Here in California, we are no strangers to wildfires. It’s perfectly normal for several of our massive forests to turn into blazing infernos and rampage towards towns and homes. It has resulted in the loss of not just property but lives as well. And it is certainly a tragedy, but it’s a consistent tragedy. Wildfires in California happen every year.
Wildfires are such a familiar occurrence to Californians that often make casual reference to smoke season. Not in the sense of “this is the season where there’s the greatest threat of wildfire” but rather that the word Wildfire belongs alongside Fall, Winter, and Spring in our description of the progression of the year. It’s the season where you need to limit your outside exposure and wear an N95 mask to limit smoke inhalation, and where small talk often revolves around how much the wildfires have been contained.
A regular conversation at a cash register might go something like this:
“Hi, how are you today?”
“Doing well. 30% containment today; things are looking up.”
“Yes, but there’s that new fire in Sonoma that is 0% contained…”
’Tis the season after all.
But now I wonder if our familiarity with the type of risk associated with wildfires is affecting the way we attempt to understand risk in the face of COVID-19. Is it possible Californians are misapplying the wildfire mental model to the danger of Coronavirus?
Certainly, there are some similarities between the two dangers. As the COVID-19 outbreak began and I realized I needed an N95 mask. So like any good Californian, I just went over to where I keep my mask for that special time of the year where my state is engulfed in smoke from burning forests.
That said, the danger from wildfires and the danger of the smoke that they produce every year that covers large parts of the state is a consistent level of risk. I cannot transmit smoke inhalation to another person. With the exception of firefighters and state-level response, wildfire danger and danger from smoke inhalation are dangers that are independent of the actions of normal people going about their lives. But in the case of COVID-19, people going about their normal lives is the very thing that will make the virus more dangerous to more people.
After the daily new cases curve started flattening in most regions, many were quick to say it was safe to reopen. And if those charts were showing cases of harm brought about by smoke inhalation or even property damage from wildfires flattening the curve, then yes, we could look at it and say “it’s not getting much worse, we can probably start easing the lockdown”. But that’s not the correct mental model for a virus that is spread by human contact. COVID-19 is spread from person-to-person and made worse by human interaction, even a-symptomatic and pre-symptomatic humans. Which means it’s like if we had a wildfire season, but a large unknown portion of the population are secretly on fire and are catching other things on fire whenever they go out.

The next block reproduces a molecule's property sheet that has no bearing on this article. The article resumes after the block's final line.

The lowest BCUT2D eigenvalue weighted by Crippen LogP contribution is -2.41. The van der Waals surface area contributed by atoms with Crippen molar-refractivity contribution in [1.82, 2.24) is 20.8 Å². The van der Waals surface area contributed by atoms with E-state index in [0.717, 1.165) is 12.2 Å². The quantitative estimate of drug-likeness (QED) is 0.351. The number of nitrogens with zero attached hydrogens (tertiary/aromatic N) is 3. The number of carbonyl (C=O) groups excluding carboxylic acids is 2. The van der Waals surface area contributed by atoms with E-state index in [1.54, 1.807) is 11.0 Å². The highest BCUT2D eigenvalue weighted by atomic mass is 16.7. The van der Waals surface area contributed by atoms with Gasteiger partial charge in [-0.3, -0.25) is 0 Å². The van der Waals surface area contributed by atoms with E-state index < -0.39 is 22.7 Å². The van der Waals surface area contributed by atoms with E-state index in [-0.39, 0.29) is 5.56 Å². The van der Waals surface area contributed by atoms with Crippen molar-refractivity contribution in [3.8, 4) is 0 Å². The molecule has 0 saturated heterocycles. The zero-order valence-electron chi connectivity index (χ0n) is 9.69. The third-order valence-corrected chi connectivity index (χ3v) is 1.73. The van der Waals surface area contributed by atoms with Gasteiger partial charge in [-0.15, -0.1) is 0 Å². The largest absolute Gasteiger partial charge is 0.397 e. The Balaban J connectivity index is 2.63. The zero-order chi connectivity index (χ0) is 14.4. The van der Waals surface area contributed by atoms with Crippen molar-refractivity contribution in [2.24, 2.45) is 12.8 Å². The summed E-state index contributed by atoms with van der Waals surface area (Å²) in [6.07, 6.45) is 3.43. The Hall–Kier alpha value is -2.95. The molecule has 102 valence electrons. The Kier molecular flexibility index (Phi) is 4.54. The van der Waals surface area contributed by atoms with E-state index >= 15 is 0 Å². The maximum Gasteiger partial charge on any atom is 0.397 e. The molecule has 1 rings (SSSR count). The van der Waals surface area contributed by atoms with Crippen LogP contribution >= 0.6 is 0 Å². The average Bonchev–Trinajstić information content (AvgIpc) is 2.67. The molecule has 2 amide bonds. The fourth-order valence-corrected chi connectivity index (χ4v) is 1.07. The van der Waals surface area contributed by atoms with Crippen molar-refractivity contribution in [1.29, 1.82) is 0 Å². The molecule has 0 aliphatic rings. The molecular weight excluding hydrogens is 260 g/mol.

Businesses taking reasonable-sounding precautions like taking everyone’s temperature at the door are at best meaningless for a virus that can spread before a person is showing a fever. At worst, these gestures create a false sense of safety that lull people into thinking their health is being protected when it is not.
There is a huge danger in articles like this one a while back from the San Jose Mercury News titled “Coronavirus: Has California hit its peak? When is it safe to reopen?” with the subtitle: “Monday’s numbers could look grim, but one model says the state is past its peak and could reopen May 18”.
Now with May 18th a ways in the past and COVID-19 numbers rising sharply we know that that did not really work out the way they thought. But the biggest problem here isn’t their forecast, it’s the implicit assumption that being “past the peak” means it’s safe to reopen or resume contact. Once a wildfire is contained, it is often downhill from there, but that doesn’t mean it’s a good time to go have high-risk campfires.
Thinking that there is a peak, after which the danger has lessened, is wrong thinking and is self-contradicting. You cannot be past a peak if being “past the peak” is used as justification to start reopening and spreading COVID again — it will just have been a small blip on a much bigger peak.
During times like this media outlets and journalists have a much higher responsibility to be competent in at least a base level of understanding statistics and risk, especially if they are reporting on statistics and risk in a situation that is literally life and death.